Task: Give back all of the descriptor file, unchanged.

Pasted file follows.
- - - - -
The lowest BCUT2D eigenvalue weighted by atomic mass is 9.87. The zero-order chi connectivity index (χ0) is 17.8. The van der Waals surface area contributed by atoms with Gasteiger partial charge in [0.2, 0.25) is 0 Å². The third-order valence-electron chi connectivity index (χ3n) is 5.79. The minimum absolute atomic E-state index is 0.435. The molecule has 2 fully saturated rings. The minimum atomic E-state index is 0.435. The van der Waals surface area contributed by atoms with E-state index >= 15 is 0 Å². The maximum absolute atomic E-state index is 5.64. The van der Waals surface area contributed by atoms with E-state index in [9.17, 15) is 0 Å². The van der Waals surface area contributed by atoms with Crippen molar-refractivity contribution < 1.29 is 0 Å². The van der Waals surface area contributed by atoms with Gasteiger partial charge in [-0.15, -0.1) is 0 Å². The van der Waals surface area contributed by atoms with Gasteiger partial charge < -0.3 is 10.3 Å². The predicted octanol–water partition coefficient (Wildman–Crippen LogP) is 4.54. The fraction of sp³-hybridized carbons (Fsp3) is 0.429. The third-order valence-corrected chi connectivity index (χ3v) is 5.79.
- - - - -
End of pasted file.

The lowest BCUT2D eigenvalue weighted by atomic mass is 9.87. The zero-order chi connectivity index (χ0) is 17.8. The van der Waals surface area contributed by atoms with Gasteiger partial charge in [0.2, 0.25) is 0 Å². The third-order valence-electron chi connectivity index (χ3n) is 5.79. The minimum absolute atomic E-state index is 0.435. The molecule has 2 fully saturated rings. The minimum atomic E-state index is 0.435. The van der Waals surface area contributed by atoms with E-state index >= 15 is 0 Å². The maximum absolute atomic E-state index is 5.64. The van der Waals surface area contributed by atoms with E-state index in [9.17, 15) is 0 Å². The van der Waals surface area contributed by atoms with Crippen molar-refractivity contribution < 1.29 is 0 Å². The van der Waals surface area contributed by atoms with Gasteiger partial charge in [-0.15, -0.1) is 0 Å². The van der Waals surface area contributed by atoms with Gasteiger partial charge < -0.3 is 10.3 Å². The predicted octanol–water partition coefficient (Wildman–Crippen LogP) is 4.54. The fraction of sp³-hybridized carbons (Fsp3) is 0.429. The third-order valence-corrected chi connectivity index (χ3v) is 5.79.